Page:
California Dish by Jeremiah Tower
What I Saw (and Cooked) at the American Culinary Revolution

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Synopsis

Widely recognized as the godfather of modern American cooking and a mentor to such rising celebrity chefs as Mario Batali, Jeremiah Tower is one of the most influential cooks of the last thirty years. Now, the former chef and partner at Chez Panisse and the genius behind Stars San Francisco tells the story of his lifelong love affair with food -- an affair that helped to spark an international culinary revolution.

Raised in the United States, Australia, and Great Britain, two-time James Beard Award-winner Jeremiah Tower was a man without a country -- until he immersed himself in the borderless world of great cooking and set out to create the "serious simplicity" that would change our notions of fine dining. Stumbling almost by accident into Berkeley's then-unknown Chez Panisse in 1971, he dazzled the San Francisco Bay Area -- and then the rest of the country -- with his dedication to fresh, local ingredients prepared simply. Eager to fulfill his own dining vision, he embarked on his quest to build the ultimate high-style "democratic" brasserie, San Francisco's Stars, where blue-jeaned rockers mixed with tuxedoed operagoers and political figures from around the world. With the expansion of Tower's empire into Hong Kong, Singapore, and Seattle, he became one of the first and most glamorous of the eighties "super chefs."

In this sparkling and candid memoir of his life with food, Tower tells the story of his rise and fall and rise again -- all intimately tied to the state of the culinary arts. More than a brilliant chef, Tower is an engaging storyteller who shares with wit and honesty the real dish on cooking, chefs, celebrities, and what really goes on in the kitchen. He exults in the exotic romance language of menus; the philosophy of brown sauce; the inner workings of a super restaurant; the drugs and sex that fueled the revolution; and culinary tours of Brittany, Morocco, and other glamorous ports. You'll get glimpses of such kitchen greats as the legendary James Beard, Chez Panisse's Alice Waters, renowned critic Craig Claiborne, plus Elizabeth David, Richard Olney, Julia Child, Paul Bocuse, Jean Troisgros, Paul Prudhomme, and Wolfgang Puck -- not to mention luminaries like Rudolph Nureyev, Luciano Pavarotti, and Sophia Loren.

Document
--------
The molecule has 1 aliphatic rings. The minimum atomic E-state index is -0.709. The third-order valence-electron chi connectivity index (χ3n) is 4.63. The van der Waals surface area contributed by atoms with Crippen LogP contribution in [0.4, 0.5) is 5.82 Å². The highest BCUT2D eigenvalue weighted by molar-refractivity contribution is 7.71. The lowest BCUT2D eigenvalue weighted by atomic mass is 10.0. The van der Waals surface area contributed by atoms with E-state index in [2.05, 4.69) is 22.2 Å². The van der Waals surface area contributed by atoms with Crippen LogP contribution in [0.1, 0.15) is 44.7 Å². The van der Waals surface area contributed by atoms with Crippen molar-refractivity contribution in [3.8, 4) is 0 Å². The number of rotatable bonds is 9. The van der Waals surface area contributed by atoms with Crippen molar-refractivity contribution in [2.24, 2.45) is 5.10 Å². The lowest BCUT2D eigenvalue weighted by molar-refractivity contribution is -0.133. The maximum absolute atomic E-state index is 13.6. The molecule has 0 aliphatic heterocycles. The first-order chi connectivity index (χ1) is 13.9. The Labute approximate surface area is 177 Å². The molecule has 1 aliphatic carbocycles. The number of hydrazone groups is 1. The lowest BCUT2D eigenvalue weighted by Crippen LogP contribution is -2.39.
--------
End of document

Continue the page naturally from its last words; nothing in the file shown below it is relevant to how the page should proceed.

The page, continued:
Above all, Tower rhapsodizes about food -- the meals choreographed like great ballets, the menus scored like concertos. No other book reveals more about the seeds sown in the seventies, the excesses of the eighties, and the self-congratulations of the nineties. No other chef/restaurateur who was there at the very beginning is better positioned than Jeremiah Tower to tell the story of the American culinary revolution.

 

About Jeremiah Tower

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Tower was chef of Chez Panisse in the 1970's. He won the James Beard Award in 1986 for Best American regional cookbook.
 
Published July 29, 2003 by Free Press. 336 pages
Genres: Biographies & Memoirs, Cooking. Non-fiction

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Tower worked with her at Chez Panisse and has much to say, good and bad, about “her advocacy for farmers’ markets, for sound and sustainable agriculture, for Slow Food, and for the Chez Panisse Foundation,” even if he feels constrained to mention that she “didn't know a little vegetable from a ro...

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Entertainment Weekly

Favorite morsel of wisdom: Beef, he instructs, is always safe ''when served with Lafite.'' Originally posted Aug 08, 2003 Published in issue #722 Aug 08, 2003 Order article reprints

Aug 08 2003 | Read Full Review of California Dish : What I Saw ...

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